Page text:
11.21.2021

I've finally mastered a skill in which I was never really interested....until a client demanded it. Yeah. Phone stuff. Mobile camera apps.

 

These images are from a walk with the Leica CL and the 50mm f1.2 TTArtisan lens. 
They have nothing to do with the written content of this particular post. 
Just here for fun.

I've always mostly ignored phone apps that interface with cameras. I tried some early on, mostly from Olympus and Sony, and found each company's attempts at creating a piece of software that would control their cameras by phone, and (more importantly) allow me to transfer camera files to my phone for rapid delivery to clients, and found them wanting. Or worse, un-usable. I also pushed back on clients because I'm always loathe to believe that clients don't have time to wait for me to get back to the office to do a proper edit and optimization of the images I shoot before I deliver them. Since the demand for rapid turnaround jobs came to a screeching halt with the pandemic I assumed I'd wait everyone out and never have to come around to mastering a phone app in order to do parts of my business.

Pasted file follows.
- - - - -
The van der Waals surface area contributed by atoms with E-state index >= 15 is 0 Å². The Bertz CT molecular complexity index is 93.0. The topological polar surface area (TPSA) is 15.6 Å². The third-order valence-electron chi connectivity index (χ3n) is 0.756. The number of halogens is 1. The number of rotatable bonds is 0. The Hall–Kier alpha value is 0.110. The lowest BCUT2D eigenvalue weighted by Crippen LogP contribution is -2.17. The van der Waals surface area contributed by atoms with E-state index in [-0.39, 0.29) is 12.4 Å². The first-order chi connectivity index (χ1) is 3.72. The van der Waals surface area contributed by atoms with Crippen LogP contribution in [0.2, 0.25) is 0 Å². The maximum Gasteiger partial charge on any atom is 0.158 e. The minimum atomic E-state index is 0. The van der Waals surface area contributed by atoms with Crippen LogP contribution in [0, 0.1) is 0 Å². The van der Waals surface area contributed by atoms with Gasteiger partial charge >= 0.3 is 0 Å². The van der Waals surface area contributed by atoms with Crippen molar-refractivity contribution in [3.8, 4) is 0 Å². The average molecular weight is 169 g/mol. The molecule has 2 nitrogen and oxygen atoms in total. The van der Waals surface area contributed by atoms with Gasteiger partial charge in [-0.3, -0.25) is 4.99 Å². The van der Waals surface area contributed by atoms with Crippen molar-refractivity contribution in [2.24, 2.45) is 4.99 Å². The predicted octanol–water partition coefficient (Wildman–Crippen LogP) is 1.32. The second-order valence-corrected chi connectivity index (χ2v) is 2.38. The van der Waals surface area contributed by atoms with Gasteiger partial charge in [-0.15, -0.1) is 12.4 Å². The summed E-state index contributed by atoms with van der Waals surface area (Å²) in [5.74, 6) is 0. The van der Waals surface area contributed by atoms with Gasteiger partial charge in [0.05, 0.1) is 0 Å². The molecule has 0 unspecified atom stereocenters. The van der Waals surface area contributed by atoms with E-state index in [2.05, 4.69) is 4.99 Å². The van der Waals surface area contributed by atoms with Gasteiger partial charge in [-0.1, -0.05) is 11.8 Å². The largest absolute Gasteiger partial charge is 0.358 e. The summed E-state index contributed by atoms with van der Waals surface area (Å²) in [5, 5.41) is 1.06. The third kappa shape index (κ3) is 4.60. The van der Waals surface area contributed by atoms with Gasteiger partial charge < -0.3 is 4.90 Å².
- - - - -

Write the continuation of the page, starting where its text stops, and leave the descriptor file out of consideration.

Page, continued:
That changed on Friday when a long time client connected me with their P.R. agency in order to cover a very high stress event that's coming in the near future. The event is a non-repeatable one and the turnaround times are strict. That being the case I bid the crap out of the job, halfway hoping I'd priced myself out of the running. But I'm guessing that even if the P.R. agency balked the client wants what the client wants and in this case that's me. 

One thing the contact at the agency was adamant about though was the fact that all the files from the event need to be delivered to them within three hours of the program and further, that three newsworthy photos need to be delivered no later than one hour from the end of the show. I've never had to work under a deadline that was so tight. I'm not even sure I could exit the event, get through traffic and be back in the office in under an hour on a busy week day. Especially coming from the middle of the downtown area.